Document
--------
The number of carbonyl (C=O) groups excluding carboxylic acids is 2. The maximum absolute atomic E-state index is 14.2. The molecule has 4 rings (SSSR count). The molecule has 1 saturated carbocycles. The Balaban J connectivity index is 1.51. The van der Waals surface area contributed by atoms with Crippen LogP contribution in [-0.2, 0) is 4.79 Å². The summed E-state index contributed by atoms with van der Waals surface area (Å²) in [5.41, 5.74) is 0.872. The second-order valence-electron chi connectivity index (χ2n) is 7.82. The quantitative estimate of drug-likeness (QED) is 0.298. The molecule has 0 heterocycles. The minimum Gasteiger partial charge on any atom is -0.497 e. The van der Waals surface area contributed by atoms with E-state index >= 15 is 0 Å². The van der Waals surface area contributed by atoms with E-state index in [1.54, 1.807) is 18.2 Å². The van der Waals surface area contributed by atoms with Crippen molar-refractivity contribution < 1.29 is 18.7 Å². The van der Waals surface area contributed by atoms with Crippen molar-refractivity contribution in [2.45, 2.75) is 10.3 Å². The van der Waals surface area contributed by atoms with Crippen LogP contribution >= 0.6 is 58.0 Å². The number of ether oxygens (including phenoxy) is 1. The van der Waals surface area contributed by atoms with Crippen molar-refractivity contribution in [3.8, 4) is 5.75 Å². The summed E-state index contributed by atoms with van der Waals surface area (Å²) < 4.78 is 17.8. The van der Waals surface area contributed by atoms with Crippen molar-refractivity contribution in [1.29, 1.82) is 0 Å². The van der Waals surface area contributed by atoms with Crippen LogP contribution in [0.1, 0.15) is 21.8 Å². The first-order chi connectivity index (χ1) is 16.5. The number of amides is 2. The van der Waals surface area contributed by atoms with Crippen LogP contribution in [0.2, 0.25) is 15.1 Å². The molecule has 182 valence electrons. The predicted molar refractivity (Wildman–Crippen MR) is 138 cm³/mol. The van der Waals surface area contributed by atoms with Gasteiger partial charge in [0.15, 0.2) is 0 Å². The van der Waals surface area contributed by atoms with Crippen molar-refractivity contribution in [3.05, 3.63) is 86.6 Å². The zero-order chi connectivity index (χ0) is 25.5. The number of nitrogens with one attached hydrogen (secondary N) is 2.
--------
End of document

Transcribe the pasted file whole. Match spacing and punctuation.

The number of carbonyl (C=O) groups excluding carboxylic acids is 2. The maximum absolute atomic E-state index is 14.2. The molecule has 4 rings (SSSR count). The molecule has 1 saturated carbocycles. The Balaban J connectivity index is 1.51. The van der Waals surface area contributed by atoms with Crippen LogP contribution in [-0.2, 0) is 4.79 Å². The summed E-state index contributed by atoms with van der Waals surface area (Å²) in [5.41, 5.74) is 0.872. The second-order valence-electron chi connectivity index (χ2n) is 7.82. The quantitative estimate of drug-likeness (QED) is 0.298. The molecule has 0 heterocycles. The minimum Gasteiger partial charge on any atom is -0.497 e. The van der Waals surface area contributed by atoms with E-state index >= 15 is 0 Å². The van der Waals surface area contributed by atoms with E-state index in [1.54, 1.807) is 18.2 Å². The van der Waals surface area contributed by atoms with Crippen molar-refractivity contribution < 1.29 is 18.7 Å². The van der Waals surface area contributed by atoms with Crippen molar-refractivity contribution in [2.45, 2.75) is 10.3 Å². The van der Waals surface area contributed by atoms with Crippen LogP contribution >= 0.6 is 58.0 Å². The number of ether oxygens (including phenoxy) is 1. The van der Waals surface area contributed by atoms with Crippen molar-refractivity contribution in [3.8, 4) is 5.75 Å². The summed E-state index contributed by atoms with van der Waals surface area (Å²) < 4.78 is 17.8. The van der Waals surface area contributed by atoms with Crippen molar-refractivity contribution in [1.29, 1.82) is 0 Å². The van der Waals surface area contributed by atoms with Crippen LogP contribution in [0.1, 0.15) is 21.8 Å². The first-order chi connectivity index (χ1) is 16.5. The number of amides is 2. The van der Waals surface area contributed by atoms with Crippen LogP contribution in [0.2, 0.25) is 15.1 Å². The molecule has 182 valence electrons. The predicted molar refractivity (Wildman–Crippen MR) is 138 cm³/mol. The van der Waals surface area contributed by atoms with Gasteiger partial charge in [0.15, 0.2) is 0 Å². The van der Waals surface area contributed by atoms with Crippen molar-refractivity contribution in [3.05, 3.63) is 86.6 Å². The zero-order chi connectivity index (χ0) is 25.5. The number of nitrogens with one attached hydrogen (secondary N) is 2.